Home > Car and Truck spares > Japanese cars compared to European cars

Japanese cars compared to European cars

There comes a time in any vehicle’s life when parts need replacing. Tyres can be seen to be worn, and expired brake pads can be heard by even the most mechanically inept drivers. However, some parts come to the end of their life and the owner and/or driver of the car, truck or pickup has no idea what they are or the purpose they serve. Those of us with limited knowledge of how a car works and familiar with one or two part names will understand that an exhaust pipe gets hot, lives underneath and blows out fumes from the engine. However, the likes of suspension bushes, wheel bearings and valve seals are not known or cared about until a mechanic or technician informs the owner or driver that they need to be replaced. Mitsubishi spare parts, like those of most Japanese manufacturers, are reasonably inexpensive, long lasting, and often produced in factories other than where the cars themselves are manufactured.

 

The replacement of Mitsubishi spares can be performed by most mechanics, and it is not always vital to have the work done by a ‘main dealer’ or Mitsubishi parts franchised repair garage. Although some European cars are difficult to work on, Mitsubishi and most Japanese cars are simple. Most have four cylinder engines and plenty of space to work around. Many are also front wheel drive, with independent suspension on all four wheels. Many mechanics would argue that if you have worked on one Japanese car, you can work on any. Of course, this does not apply to specialist and high performance cars, such as the Nissan GT-R and one must not forget Mitsubishi created the 3000GT and the ever-popular Mitsubishi Lancer Evolution series. The fitting of genuine and OEM Mitsubishi spare parts to these specialist vehicles should not be attempted by anyone other than trained, qualified and experienced mechanics for each car.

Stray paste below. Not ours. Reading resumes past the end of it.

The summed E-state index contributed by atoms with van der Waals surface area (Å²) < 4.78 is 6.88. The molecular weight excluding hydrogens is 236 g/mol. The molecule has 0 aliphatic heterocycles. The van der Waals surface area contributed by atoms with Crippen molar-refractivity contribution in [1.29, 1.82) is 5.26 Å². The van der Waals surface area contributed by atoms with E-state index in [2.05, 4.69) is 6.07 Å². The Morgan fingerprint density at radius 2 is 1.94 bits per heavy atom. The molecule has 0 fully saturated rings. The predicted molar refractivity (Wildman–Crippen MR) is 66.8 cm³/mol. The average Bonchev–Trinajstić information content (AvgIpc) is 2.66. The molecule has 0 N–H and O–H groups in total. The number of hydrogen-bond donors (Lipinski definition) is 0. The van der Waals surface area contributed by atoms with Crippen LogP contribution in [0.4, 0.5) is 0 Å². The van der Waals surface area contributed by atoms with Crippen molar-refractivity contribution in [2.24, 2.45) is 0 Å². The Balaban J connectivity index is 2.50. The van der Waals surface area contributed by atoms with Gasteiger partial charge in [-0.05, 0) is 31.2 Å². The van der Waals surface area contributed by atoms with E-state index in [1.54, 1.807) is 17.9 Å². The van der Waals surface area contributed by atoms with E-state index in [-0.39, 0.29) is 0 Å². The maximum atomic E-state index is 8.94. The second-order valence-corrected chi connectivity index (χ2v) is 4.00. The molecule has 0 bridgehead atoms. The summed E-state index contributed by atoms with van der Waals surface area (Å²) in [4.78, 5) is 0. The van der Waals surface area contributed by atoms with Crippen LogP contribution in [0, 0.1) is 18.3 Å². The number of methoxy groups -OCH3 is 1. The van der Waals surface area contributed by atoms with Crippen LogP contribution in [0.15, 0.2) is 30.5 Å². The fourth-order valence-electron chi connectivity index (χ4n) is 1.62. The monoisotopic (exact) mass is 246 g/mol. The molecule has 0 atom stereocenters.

Getting back to fitting replacement Mitsubishi parts for regular cars, pickups and trucks, the simplicity is often due to the manufacturers’ lack of flair and adventure, which benefits mechanics whose job it is to work on the cars. Whereas European car designers have been known to put form before function, or function before ease of maintenance, Mitsubishi and other Japanese vehicle manufacturers have appeared to try to avoid straying from the ‘straight and narrow.’ Although the cars from Japan, especially in the 1980s and 1990s, may not be as exciting to look at or drive than their brethren from Europe, mechanics would much prefer to work on a Honda, Toyota, Mitsubishi, or any of the other popular Japanese brands due the consistent simplicity of the mechanicals.

 

Nowadays, with service costs increasing, and of course the price of oil adding to ever-rising vehicle running costs, having the simplest and cheapest cars to replace parts helps finances. Of the several Japanese car manufacturers, Mitsubishi rate highly in the ‘ease of fitting genuine spare parts’ league. And, they’re nice to drive, reliable, economical, safe and comfortable, too.

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